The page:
The question of whether a second referendum would be democratic is just the tip of the iceberg. One of the complaints of leavers is that the EU itself is undemocratic, a slogan that sticks, despite the irony that Britain now finds itself in a democratic election for the European Parliament.

Two other institutions also run the EU. One is the Council, which consists of heads of governments or ministers (depending on the agenda) from the member states, all chosen democratically.

Critics of the EU who complained that member states like Britain had no say, now find that the terms of its departure are being debated by those EU member states. The new October 31 deadline for the UK’s exit was a compromise between Emmanuel Macron of France and Angela Merkel of Germany (plus some others).

The other is the Commission, a bureaucracy criticised for having too much power. And yet the commissioners (equivalent to ministers) are appointed by those (democratic) member states and vetted by the European Parliament. Increasingly the commission’s work has to be directed by the Council and endorsed by the parliament.

It’s one thing to say the EU’s democracy is flawed (where in the world is democracy not flawed?). It’s quite another to say the EU is undemocratic.

If the “undemocratic” argument is difficult to defend — and even so, many people do — a favourite dodge is to claim the UK has lost “sovereignty” to the EU. By leaving, it is reclaiming sovereignty, “taking back control”.

Sovereignty is much more abstract. It’s not defined by activities such as voting. It is closely related to identity. And it appeals to patriotic sentiments.

But sovereignty is not really black-and-white, and the arguments have their contradictions. The biggest one is the rejection of identical arguments when Scottish and Welsh nationalists want to reclaim sovereignty for themselves.

Whenever a country signs an international treaty it is agreeing to give up some of its freedom of policy — its sovereignty — for some shared benefit. That’s true of security, disarmament, human rights, the law of the sea, trade, climate change and much more.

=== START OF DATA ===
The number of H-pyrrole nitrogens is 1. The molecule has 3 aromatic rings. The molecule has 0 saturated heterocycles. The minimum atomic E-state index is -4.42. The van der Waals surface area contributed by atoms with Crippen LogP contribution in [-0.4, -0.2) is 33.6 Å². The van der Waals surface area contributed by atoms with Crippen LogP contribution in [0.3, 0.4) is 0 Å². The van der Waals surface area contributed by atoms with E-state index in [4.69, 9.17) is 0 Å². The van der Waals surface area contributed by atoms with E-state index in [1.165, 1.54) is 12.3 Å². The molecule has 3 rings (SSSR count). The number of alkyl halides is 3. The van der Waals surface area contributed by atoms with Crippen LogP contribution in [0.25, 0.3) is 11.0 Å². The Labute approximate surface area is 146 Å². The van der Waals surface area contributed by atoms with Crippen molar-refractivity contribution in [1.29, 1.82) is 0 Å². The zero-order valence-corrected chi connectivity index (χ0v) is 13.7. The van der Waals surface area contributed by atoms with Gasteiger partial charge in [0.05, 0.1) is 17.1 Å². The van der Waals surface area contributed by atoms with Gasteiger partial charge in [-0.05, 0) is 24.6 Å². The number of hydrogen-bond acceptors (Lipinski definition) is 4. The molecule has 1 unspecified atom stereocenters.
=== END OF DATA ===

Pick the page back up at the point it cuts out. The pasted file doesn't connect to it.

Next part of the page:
The idea behind groups like the EU is close cooperation and shared sovereignty in specific areas, for peace and prosperity.

Sadly the Brexit debate just turns democracy and sovereignty into weapons, the simplest of slogans used to shoot down counter-arguments. That won’t help the Brexit process either.

 

__________________________

Previously: Is the Prime Minister the problem?
Return to part 1: Red Queen Theresa’s race

__________________________

Find out more

__________________________

Previous articles on Brexit

See also the author’s blog

 

Peter Ungphakorn is based on the shores of Lake Léman in Switzerland. He spent almost two decades with the WTO Secretariat, Geneva. Before that he worked for The Nation and the Bangkok Post. He now writes for IEG Policy on agricultural trade issues and blogs on trade, Brexit and other issues at https://tradebetablog.wordpress.com/. He tweets @CoppetainPU.

Author

Peter Ungphakorn

พีเทอร์ ไมตรี อึ๊งภากรณ์ - ทำงานอยู่ที่องค์การการค้าโลก (World Trade Organization – WTO) มานานเกือบสองทศวรรษ ก่อนหน้านั้น เขาเคยเป็นอาจารย์ประจำคณะเศรษฐศาสตร์ จุฬาลงกรณ์มหาวิทยาลัย ในยุคแรกตั้ง ชีวิตการทำงานส่วนใหญ่ของพีเทอร์โลดแล่นอยู่ในโลกสื่อสารมวลชน เขาผ่านประสบการณ์ทำงานด้านสื่อสารมวลชนที่ BBC สหราชอาณาจักร, The Nation และ Bangkok Post ปัจจุบัน พีเทอร์เกษียณอายุจาก WTO แล้ว และใช้ชีวิตร่วมกับครอบครัวอยู่ที่สวิตเซอร์แลนด์ริมทะเลสาบ Léman สอนหนังสือและบรรยายอยู่บ้าง ยามว่างก็เขียนบล็อกเกี่ยวกับการค้าระหว่างประเทศ